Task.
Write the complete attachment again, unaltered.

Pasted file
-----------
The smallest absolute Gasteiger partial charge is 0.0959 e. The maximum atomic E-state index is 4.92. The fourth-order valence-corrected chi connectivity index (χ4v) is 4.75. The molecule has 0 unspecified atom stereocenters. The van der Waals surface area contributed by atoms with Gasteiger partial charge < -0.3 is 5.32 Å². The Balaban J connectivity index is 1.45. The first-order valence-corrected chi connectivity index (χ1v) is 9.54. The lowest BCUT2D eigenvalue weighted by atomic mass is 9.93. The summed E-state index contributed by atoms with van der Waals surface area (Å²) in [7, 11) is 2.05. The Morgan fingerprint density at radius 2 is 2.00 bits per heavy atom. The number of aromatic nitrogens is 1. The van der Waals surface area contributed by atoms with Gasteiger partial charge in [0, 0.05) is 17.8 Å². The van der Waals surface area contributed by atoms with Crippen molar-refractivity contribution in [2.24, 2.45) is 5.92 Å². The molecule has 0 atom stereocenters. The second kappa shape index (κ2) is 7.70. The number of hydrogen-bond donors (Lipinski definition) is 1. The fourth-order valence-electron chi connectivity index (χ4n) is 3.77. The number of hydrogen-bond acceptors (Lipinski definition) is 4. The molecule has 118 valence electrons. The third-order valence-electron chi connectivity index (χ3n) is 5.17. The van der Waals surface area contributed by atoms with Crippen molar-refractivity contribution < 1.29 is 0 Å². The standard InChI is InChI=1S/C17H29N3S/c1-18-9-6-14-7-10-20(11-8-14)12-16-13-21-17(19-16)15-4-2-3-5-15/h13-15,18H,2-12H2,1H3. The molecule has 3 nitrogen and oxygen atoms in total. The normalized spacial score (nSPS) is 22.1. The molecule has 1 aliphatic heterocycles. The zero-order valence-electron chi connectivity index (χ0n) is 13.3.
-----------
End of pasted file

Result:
The smallest absolute Gasteiger partial charge is 0.0959 e. The maximum atomic E-state index is 4.92. The fourth-order valence-corrected chi connectivity index (χ4v) is 4.75. The molecule has 0 unspecified atom stereocenters. The van der Waals surface area contributed by atoms with Gasteiger partial charge < -0.3 is 5.32 Å². The Balaban J connectivity index is 1.45. The first-order valence-corrected chi connectivity index (χ1v) is 9.54. The lowest BCUT2D eigenvalue weighted by atomic mass is 9.93. The summed E-state index contributed by atoms with van der Waals surface area (Å²) in [7, 11) is 2.05. The Morgan fingerprint density at radius 2 is 2.00 bits per heavy atom. The number of aromatic nitrogens is 1. The van der Waals surface area contributed by atoms with Gasteiger partial charge in [0, 0.05) is 17.8 Å². The van der Waals surface area contributed by atoms with Crippen molar-refractivity contribution in [2.24, 2.45) is 5.92 Å². The molecule has 0 atom stereocenters. The second kappa shape index (κ2) is 7.70. The number of hydrogen-bond donors (Lipinski definition) is 1. The fourth-order valence-electron chi connectivity index (χ4n) is 3.77. The number of hydrogen-bond acceptors (Lipinski definition) is 4. The molecule has 118 valence electrons. The third-order valence-electron chi connectivity index (χ3n) is 5.17. The van der Waals surface area contributed by atoms with Crippen molar-refractivity contribution < 1.29 is 0 Å². The standard InChI is InChI=1S/C17H29N3S/c1-18-9-6-14-7-10-20(11-8-14)12-16-13-21-17(19-16)15-4-2-3-5-15/h13-15,18H,2-12H2,1H3. The molecule has 3 nitrogen and oxygen atoms in total. The normalized spacial score (nSPS) is 22.1. The molecule has 1 aliphatic heterocycles. The zero-order valence-electron chi connectivity index (χ0n) is 13.3.